Routes

Working with Routes is in general just working normal TypeScript classes. Ember's types supply the definitions for the various lifecycle events available within route subclasses, which will provide autocomplete and type-checking along the way in general.

However, there is one thing to watch out for: the types of the arguments passed to methods will not autocomplete as you may expect. This is because in general a subclass may override a superclass method as long as it calls its superclass's method correctly. This is very bad practice, but it is legal JavaScript! This is never a concern for lifecyclehooks in Ember, because they are called by the framework itself. However, TypeScript does not and cannot know that, so we have to provide the types directly.

Accordingly, and because the Transition type is not currently exported as a public type, you may find it convenient to define it using TypeScript's ReturnType utility type, which does exactly what it sounds like and gives us a local type which is the type returned by some function. The RouterService.transitionTo returns a Transition, so we can rely on that as stable public API to define Transition locally ourselves:

import Route from '@ember/routing/route';
import type RouterService from '@ember/routing/router-service';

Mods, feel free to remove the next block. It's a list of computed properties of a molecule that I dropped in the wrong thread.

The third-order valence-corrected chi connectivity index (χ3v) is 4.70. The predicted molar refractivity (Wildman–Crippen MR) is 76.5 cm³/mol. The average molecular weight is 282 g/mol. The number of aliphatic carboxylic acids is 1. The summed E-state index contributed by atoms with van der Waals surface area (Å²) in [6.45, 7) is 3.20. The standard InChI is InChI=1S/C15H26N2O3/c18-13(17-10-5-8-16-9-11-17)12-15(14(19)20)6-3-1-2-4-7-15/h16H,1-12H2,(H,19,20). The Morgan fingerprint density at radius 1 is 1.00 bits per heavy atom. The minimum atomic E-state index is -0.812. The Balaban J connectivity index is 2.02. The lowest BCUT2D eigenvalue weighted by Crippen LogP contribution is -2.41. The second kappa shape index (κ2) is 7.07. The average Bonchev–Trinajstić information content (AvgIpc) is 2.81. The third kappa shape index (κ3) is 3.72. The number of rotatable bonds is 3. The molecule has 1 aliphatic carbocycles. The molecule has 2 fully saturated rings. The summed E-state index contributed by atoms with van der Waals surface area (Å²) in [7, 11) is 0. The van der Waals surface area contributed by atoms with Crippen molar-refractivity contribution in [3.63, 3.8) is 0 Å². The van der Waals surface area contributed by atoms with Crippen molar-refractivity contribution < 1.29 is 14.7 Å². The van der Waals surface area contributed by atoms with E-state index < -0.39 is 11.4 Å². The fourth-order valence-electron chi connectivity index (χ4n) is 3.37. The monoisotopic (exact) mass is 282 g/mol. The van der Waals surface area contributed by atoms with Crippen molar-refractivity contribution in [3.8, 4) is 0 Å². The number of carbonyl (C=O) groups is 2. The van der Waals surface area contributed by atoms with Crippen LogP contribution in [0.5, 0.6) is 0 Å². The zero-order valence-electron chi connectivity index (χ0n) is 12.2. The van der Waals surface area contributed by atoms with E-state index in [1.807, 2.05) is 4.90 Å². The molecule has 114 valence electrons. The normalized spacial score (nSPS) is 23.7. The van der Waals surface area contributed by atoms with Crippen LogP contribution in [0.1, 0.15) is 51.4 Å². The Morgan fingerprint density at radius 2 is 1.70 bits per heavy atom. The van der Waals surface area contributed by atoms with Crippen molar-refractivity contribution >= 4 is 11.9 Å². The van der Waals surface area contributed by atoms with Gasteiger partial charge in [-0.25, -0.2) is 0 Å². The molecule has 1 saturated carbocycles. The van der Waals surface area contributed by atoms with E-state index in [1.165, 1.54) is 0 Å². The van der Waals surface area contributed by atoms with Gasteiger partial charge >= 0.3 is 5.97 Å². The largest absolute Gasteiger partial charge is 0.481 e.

type Transition = ReturnType<RouterService['transitionTo']>;
export default class MyRoute extends Route {
beforeModel(transition: Transition) {
// ...
}
}

This inconsistency will be solved in the future. For now, this workaround gets the job done, and also shows the way to using this information to provide the type of the route's model to other consumers: see Working with Route Models for details!

import Route from '@ember/routing/route';
type Resolved<T> = T extends Promise<infer U> : U : T;
export type MyRouteModel = Resolved<ReturnType<MyRoute['model']>>;
export default class MyRoute extends Route {
model() {
// ...
}
}

The Resolved<T> utility type takes in any type, and if the type is a Promise it transforms the type into whatever the Promise resolves to; otherwise it just returns the same type. As we saw above, ReturnType gets us the return type of the function. So our final MyRouteModel type takes the return type from our model hook, and uses the Resolved type to get the type the promise will resolve to—that is, exactly the type we will have available as @model in the template and as this.model on a controller. This in turn allows us to use

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